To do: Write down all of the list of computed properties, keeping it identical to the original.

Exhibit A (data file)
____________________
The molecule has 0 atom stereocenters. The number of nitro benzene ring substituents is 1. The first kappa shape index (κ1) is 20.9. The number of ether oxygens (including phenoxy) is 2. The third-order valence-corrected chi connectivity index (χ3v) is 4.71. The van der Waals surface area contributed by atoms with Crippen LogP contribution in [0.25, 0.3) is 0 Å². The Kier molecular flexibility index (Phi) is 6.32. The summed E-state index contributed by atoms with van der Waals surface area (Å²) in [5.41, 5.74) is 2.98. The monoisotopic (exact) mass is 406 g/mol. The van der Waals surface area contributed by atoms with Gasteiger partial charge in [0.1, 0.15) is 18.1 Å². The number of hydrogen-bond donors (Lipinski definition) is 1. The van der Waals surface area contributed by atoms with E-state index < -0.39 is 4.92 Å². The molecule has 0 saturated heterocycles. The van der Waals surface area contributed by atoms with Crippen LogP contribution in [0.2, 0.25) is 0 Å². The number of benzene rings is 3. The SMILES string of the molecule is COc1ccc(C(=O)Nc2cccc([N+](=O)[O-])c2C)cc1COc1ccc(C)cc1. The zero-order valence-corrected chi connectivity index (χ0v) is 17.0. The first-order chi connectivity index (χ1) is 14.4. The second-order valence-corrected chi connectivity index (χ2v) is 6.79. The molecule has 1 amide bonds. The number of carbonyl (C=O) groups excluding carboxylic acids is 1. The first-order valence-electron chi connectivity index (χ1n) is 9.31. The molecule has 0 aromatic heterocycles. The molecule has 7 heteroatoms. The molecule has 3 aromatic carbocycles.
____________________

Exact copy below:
The molecule has 0 atom stereocenters. The number of nitro benzene ring substituents is 1. The first kappa shape index (κ1) is 20.9. The number of ether oxygens (including phenoxy) is 2. The third-order valence-corrected chi connectivity index (χ3v) is 4.71. The van der Waals surface area contributed by atoms with Crippen LogP contribution in [0.25, 0.3) is 0 Å². The Kier molecular flexibility index (Phi) is 6.32. The summed E-state index contributed by atoms with van der Waals surface area (Å²) in [5.41, 5.74) is 2.98. The monoisotopic (exact) mass is 406 g/mol. The van der Waals surface area contributed by atoms with Gasteiger partial charge in [0.1, 0.15) is 18.1 Å². The number of hydrogen-bond donors (Lipinski definition) is 1. The van der Waals surface area contributed by atoms with E-state index < -0.39 is 4.92 Å². The molecule has 0 saturated heterocycles. The van der Waals surface area contributed by atoms with Crippen LogP contribution in [0.2, 0.25) is 0 Å². The number of benzene rings is 3. The SMILES string of the molecule is COc1ccc(C(=O)Nc2cccc([N+](=O)[O-])c2C)cc1COc1ccc(C)cc1. The zero-order valence-corrected chi connectivity index (χ0v) is 17.0. The first-order chi connectivity index (χ1) is 14.4. The second-order valence-corrected chi connectivity index (χ2v) is 6.79. The molecule has 1 amide bonds. The number of carbonyl (C=O) groups excluding carboxylic acids is 1. The first-order valence-electron chi connectivity index (χ1n) is 9.31. The molecule has 0 aromatic heterocycles. The molecule has 7 heteroatoms. The molecule has 3 aromatic carbocycles.